Ski Resorts, Going Green?

I guess it’s the latest craze – go green, go off-grid, reduce your “carbon footprint,” calculate your impact, offset your emissions… whatever you would like to call it.  We have been hearing this buzz in the media for a few years now and it has only been escalated since President Obama stepped foot in to the White House, but how does it really affect the ski resort industry?  We have visions of white bosom slopes being as pure and natural as anything we can experience; marketing executives display pictures of solar panels and eco-friendly public transportation; even the beer is often local, reducing transportation impacts!  In reality, a gondola runs on a huge diesel engine, the base lodge is powered by the local coal plant, and most the warming huts burn propane or some form of heating oil… we don’t have any great solutions, yet, to operate this type of equipment in a eco-friendlier manner.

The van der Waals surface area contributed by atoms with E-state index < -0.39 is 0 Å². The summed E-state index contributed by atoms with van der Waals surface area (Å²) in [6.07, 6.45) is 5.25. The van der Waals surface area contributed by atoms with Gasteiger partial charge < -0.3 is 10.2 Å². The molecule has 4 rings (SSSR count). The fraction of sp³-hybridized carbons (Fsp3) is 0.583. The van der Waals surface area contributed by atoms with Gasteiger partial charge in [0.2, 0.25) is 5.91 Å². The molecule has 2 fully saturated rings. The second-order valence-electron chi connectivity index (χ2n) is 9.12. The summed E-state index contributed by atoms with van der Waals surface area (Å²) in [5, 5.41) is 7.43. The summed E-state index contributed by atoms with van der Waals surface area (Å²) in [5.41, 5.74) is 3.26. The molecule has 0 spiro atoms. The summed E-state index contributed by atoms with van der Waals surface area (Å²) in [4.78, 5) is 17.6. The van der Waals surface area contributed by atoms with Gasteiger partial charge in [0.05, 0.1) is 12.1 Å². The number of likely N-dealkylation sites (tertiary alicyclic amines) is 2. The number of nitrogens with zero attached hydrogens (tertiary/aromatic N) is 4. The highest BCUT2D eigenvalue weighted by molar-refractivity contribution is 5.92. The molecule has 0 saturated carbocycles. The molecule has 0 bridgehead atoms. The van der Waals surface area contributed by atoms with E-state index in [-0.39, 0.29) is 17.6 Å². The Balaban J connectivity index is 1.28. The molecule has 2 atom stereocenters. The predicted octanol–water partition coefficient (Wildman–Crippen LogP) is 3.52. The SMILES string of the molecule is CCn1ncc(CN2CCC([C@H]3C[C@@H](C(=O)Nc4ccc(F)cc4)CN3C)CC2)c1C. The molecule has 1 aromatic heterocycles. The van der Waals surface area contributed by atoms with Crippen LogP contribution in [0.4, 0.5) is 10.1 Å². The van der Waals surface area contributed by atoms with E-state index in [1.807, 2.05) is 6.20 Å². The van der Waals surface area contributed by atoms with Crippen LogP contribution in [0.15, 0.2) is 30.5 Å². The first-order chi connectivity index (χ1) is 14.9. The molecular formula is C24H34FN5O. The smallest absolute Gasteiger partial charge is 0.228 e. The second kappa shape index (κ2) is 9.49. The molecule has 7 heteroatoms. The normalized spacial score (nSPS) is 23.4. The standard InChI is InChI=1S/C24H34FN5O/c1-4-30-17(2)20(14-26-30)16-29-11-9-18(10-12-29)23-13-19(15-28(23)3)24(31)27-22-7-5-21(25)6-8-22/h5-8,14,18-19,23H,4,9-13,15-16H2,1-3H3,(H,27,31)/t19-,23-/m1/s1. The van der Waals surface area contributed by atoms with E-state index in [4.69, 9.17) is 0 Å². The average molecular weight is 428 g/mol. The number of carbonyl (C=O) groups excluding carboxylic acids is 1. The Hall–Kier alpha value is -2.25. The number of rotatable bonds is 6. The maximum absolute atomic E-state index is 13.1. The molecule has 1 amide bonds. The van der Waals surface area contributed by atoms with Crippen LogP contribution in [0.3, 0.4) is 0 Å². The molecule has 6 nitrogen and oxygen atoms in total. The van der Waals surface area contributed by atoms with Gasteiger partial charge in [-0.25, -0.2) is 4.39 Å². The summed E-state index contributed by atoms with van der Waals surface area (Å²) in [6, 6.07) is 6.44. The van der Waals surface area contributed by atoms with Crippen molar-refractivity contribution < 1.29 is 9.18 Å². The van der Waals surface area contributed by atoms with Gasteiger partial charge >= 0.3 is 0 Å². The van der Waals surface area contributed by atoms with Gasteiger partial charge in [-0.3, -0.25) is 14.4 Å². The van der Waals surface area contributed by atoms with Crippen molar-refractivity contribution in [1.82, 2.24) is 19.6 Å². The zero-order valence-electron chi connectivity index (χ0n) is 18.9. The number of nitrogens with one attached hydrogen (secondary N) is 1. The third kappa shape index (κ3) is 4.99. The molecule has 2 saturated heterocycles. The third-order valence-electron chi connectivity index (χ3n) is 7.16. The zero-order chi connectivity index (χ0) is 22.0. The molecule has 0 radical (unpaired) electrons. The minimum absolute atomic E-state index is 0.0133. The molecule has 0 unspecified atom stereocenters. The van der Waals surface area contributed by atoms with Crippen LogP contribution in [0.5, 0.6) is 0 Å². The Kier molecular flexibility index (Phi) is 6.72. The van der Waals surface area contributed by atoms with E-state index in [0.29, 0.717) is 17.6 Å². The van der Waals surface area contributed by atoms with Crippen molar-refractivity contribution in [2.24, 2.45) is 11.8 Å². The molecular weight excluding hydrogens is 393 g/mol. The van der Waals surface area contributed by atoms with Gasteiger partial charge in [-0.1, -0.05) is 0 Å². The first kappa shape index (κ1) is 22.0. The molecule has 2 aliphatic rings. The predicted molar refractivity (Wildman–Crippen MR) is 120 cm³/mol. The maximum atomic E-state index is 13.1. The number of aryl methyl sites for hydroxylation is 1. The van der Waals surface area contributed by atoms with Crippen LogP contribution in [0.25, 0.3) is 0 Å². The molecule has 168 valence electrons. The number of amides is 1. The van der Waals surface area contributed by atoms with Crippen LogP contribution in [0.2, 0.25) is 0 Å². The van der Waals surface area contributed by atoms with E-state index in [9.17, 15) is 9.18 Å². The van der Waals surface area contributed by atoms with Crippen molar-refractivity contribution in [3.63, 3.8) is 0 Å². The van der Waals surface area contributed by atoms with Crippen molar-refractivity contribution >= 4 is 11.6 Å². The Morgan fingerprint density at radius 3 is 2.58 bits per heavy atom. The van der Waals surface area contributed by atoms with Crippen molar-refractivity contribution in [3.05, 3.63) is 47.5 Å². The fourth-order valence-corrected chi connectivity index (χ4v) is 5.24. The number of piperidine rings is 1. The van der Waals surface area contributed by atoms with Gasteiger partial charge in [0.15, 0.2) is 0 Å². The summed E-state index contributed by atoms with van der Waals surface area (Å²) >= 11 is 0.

Over the years environmentalists have protested the building of ski resorts, as they disrupt the natural ecosystem.  Back in the mid-1990’s the Two Elk Lodge sitting atop Vail’s back bowls was burnt to the ground by radical environmentalists (of course it was only rebuilt, LARGER, for the next season).  I don’t think we will see the end to these conflicts for a long time.  However, I do think we are gradually meeting in the middle.  New products including waterless urinals, made by Falcon Waterfree, reduce the need to pump water for toilets up from lakes or the town below; more efficient appliances reduce the electricity required to cook a cheeseburger or to operate the rope-tow; and since the beer is often local, it actually tastes better, since you know it’s environmental impact was minimal!

Recently, I read an article that explained the findings from a survey by the Ski Area Citizens’ Coalition on “environmental friendliness.” — rating resorts on everything from how a resort protects habitats, to addressing climate change, to embracing sustainability practices.  I think the mere act of this survey and published report is a fantastic move in the right direction, towards awareness and hopefully it will stimulate some friendly competition among resorts to be “greener” than their neighbors.

Not Green                                    

Lastly, if you are truly as interested as I am, check out Treehugger’s guide on How to Go Green Skiing!  (see the link below)



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